"I can't think of anything more perfect than a tetrahedron," Fredenthal once remarked. If visitors came from outer space, "I'd hand them a tetrahedron, and they would understand."

Fredenthal manipulated tetrahedra in a variety of ways, creating peculiarly balanced, leaning towers of tetrahedra, and great bridges of these remarkable forms.

Fredenthal's Black Forest (above) is located on the campus of the University of Pennsylvania.

A bridge of tetrahedra forms the basis for Fredenthal's sculpture White Water, found at 5th and Market Streets in Philadelphia.

Huge tetrahedra representing Fire Water Ice loom tall in a three-part sculpture at 1234 Market Street in Philadelphia.

Afflicted with Parkinson's disease for much of his life, Fredenthal spent his time in geometric exploration, crafting thousands of small-scale cardboard models of variations of simple forms such as cubes and tetrahedra. Most of his models are now in the Penn architectural archives.


Photos by I. Peterson

September 11, 2011

Block Patterns in Blue and White

Block quilt pattern: Double Irish Chain.

The Charles Hotel in Cambridge, Mass., prides itself on its extensive collection of early American quilts, many of which are on display throughout the hotel. One particularly striking array is a set of nine blue-and-white quilts by the hotel's grand staircase.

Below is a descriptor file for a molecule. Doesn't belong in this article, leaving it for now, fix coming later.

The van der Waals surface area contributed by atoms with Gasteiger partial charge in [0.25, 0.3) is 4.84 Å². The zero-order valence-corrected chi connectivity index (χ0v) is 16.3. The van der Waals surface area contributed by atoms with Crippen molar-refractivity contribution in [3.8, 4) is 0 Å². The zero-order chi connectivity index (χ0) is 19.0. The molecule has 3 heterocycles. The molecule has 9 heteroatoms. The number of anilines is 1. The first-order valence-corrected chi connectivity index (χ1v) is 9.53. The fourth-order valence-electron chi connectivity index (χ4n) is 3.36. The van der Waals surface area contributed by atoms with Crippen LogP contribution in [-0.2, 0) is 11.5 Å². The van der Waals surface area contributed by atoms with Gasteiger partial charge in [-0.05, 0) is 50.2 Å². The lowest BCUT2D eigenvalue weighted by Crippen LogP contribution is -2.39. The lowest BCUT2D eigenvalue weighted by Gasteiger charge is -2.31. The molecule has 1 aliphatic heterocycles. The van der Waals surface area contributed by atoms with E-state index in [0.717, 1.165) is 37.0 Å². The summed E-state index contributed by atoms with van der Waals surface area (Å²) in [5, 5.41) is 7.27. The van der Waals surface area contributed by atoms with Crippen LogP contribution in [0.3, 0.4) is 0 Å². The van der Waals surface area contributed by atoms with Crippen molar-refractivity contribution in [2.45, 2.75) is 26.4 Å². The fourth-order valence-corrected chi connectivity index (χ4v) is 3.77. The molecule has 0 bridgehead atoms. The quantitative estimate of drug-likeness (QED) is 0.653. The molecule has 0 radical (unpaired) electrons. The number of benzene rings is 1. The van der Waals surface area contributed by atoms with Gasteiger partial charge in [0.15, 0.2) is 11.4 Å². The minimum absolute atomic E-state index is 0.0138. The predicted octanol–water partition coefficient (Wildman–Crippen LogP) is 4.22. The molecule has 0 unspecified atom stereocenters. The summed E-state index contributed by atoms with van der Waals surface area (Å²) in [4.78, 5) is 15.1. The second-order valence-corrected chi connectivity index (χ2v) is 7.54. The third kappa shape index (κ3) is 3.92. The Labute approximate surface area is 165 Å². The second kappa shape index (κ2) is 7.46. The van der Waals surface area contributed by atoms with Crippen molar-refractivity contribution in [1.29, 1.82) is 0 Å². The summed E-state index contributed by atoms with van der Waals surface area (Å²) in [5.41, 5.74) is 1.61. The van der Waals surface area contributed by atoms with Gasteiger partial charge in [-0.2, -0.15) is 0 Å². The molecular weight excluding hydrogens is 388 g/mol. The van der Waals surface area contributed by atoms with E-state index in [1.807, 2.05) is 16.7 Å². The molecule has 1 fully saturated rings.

Created in the 1880s and 90s, these hand-crafted quilts feature striking traditional designs based on geometric block patterns. Each block is usually a square or rectangle with a distinctive geometric pattern. Identical blocks are then sewn together to create a quilt.

A quilt's pattern name often gives clues about where and when a quilt was sewn, and it may say something about the interests or preoccupations of a particular quilt's creator.

Corn and Beans.

Evoking tidy garden rows, Churn Dash and Corn and Beans, for example, are interpretations of everyday items and chores. Names such as Geese in Flight, Ocean Waves, and Swallows in Flight reflect the underlying geometry of natural forms.

Geese in Flight.

Drunkard's Path is not only a representation of repeated fragments of a random walk but also social commentary dating to a period of U.S. history when the Temperance Movement was strengthening.

Drunkard's Path.

The characteristic blue (indigo dyes) and white of these quilts and their geometric designs meant they could fit into just about any setting.

Chinese Blocks.

Additional information about these quilts and other artworks in the hotel's collection are available in the walking tour brochure "Art at The Charles" (pdf).

Churn Dash.

Can you identify the block unit in each quilt? How would you characterize the symmetry of the block pattern that serves as the basis of each quilt?

Double Ninepatch.

You can find a variety of teaching aids to lead students through characterizing block patterns: Shape and Space in Geometry: Quilts (Annenberg/CPB Math and Science Project); Shapes, Lines, Angles & Quilts (Franklin Institute); Quilt Geometry (Steven H. Cullinane); Quilt Block Patterns (Math Forum).

Irish Chain.

For a colorful, animated tour of geometric quilt designs, see the National Film Board of Canada's wonderful production "Quilt."

Swallows in Flight.

Photos by I. Peterson

September 8, 2011

Pythagorean Fractal Tree